The storm changes the lives of all four of these men, as it did for those of us who lived through it. I remember each and every day of the storm- driving from Lake Shore Drive home and taking over 4 hours to get the three plus miles. I recall finding a space under one of the viaducts, pulling in and then walking two blocks home, where the mini-grocery store in our building was filled with people buying food they may never eat. (everyone had to buy whatever they could. A week later, the garbage was filled with unopened containers). I had tickets to a hockey game that I was supposed to deliver to a client. I never did, but by Saturday night, thanks to the “L” system, I was able to trek down to Chicago Stadium and take my mind off the days of snow that we had just been witness to. For Chicagoans, the memory of that storm will live on and for our audiences, I would hope the theater community will find a way to keep this beautiful story where new audiences can learn of what transpired. Sort of like a “Bleacher Bums”, a Chicago tradition and experience!Henkin and men

Getting back to this solid production, the music by Barry Bennett and the sound help to bring the scenes and events together. Benjamin L. White’s lighting design serves well on the fairly stark set designed by Grant Sabin. Most of the walls serves as spaces for the projections of the snow and news coverage (Anthony Churchill) and the costumes (Rachel Sypniewski) are right out of my brother-in-law’s closet. Yes, Shelly still has all his 1960’s suits! The story is one that will cause a major reaction from those who lived through it! For those who only have heard about it, I suggest you pay very close attention, as these four men are pretty typical in what people felt (and may still), but what happened to them and how the lives of each  changed as depicted by Steinhagen and directed by Filmer is a truly joyful experience at the theater. This is a very small space, so I suggest that you decide when to go, and place your order quickly. It will only be onstage thru March 4th with performances as follows:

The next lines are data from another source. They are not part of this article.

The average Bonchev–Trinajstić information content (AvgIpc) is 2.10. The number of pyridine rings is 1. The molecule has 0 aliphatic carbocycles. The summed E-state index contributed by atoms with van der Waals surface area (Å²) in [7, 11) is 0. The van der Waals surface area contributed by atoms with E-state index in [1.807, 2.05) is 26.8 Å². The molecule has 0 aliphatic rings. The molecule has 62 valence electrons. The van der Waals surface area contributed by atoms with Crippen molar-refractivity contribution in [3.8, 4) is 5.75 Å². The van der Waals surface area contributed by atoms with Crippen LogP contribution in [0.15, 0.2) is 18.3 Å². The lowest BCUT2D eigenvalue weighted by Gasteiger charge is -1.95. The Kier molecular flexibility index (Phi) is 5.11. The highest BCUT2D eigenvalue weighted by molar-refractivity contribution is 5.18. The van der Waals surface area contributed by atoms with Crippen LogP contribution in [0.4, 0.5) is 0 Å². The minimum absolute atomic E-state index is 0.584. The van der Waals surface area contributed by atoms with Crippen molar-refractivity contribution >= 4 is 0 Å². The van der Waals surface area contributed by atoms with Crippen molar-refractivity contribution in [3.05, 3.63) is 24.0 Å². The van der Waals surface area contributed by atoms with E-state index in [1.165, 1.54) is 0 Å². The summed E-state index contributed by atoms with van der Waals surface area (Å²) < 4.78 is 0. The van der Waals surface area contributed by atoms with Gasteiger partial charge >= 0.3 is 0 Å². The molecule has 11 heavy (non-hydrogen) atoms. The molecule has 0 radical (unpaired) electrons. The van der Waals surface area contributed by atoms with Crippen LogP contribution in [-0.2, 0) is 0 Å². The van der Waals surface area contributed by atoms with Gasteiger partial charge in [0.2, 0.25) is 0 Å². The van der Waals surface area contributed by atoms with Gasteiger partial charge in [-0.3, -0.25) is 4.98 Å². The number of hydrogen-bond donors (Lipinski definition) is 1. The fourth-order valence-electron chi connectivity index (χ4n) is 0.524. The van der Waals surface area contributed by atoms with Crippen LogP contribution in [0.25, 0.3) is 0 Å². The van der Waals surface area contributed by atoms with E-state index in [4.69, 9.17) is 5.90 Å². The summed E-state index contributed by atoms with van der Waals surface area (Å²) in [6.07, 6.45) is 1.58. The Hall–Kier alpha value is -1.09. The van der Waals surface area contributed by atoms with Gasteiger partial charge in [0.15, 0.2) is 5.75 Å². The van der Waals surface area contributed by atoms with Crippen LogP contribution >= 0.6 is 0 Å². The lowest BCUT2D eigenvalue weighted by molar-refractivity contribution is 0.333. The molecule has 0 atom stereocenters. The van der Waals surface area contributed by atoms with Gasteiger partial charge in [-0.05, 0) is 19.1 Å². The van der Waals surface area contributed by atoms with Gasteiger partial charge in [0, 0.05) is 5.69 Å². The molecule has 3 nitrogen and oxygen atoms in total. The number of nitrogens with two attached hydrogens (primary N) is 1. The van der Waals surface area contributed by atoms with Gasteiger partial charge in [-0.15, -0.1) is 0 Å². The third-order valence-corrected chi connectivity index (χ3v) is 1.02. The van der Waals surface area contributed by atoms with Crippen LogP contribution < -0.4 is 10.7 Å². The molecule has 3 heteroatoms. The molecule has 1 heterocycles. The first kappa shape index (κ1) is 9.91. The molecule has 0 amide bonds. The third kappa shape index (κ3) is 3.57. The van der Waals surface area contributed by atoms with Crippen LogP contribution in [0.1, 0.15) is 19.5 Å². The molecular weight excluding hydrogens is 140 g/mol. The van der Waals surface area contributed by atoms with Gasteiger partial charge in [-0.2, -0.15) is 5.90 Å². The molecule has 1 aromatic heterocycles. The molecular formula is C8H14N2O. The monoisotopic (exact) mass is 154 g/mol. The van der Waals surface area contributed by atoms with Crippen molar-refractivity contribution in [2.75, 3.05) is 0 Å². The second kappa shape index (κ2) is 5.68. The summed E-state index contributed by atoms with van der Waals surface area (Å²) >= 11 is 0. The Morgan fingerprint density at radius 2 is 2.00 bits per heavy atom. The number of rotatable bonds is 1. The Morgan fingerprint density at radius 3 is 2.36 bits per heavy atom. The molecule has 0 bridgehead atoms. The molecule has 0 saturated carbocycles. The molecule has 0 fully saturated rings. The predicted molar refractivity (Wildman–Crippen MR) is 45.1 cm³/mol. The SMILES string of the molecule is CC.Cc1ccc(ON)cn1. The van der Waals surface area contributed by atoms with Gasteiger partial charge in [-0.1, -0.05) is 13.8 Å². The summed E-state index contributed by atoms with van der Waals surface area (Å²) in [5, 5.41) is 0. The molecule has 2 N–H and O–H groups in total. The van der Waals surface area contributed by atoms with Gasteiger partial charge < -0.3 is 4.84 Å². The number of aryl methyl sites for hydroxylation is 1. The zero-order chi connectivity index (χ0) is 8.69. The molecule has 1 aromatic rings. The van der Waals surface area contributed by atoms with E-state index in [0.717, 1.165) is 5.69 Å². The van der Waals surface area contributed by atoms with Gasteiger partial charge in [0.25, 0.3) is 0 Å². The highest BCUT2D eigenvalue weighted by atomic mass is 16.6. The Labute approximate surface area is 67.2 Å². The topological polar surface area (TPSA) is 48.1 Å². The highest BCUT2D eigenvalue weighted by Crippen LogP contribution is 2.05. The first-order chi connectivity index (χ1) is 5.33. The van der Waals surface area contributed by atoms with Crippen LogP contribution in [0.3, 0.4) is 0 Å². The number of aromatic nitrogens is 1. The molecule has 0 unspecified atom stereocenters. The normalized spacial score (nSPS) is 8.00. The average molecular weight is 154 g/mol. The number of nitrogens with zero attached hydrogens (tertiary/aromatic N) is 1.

16thstreetThursdays  7:30 p.m.

Fridays  7:30 p.m.

Saturdays  4   and 8 p.m.

Tickets are $22 ($18 if you are a Berwyn resident) and there is free parking in the lot one block west of the theater, located at 6420 West 16th Street in Berwyn. To order your chance to view this classic, call 708-795-6704 or visit www.16thstreettheatre.org

Running time, just under 2 hours with a ten minute intermission.

To see what others are saying, visit www.theatreinchicago.com, go to Review Round-Up and click at “Blizzard ’67”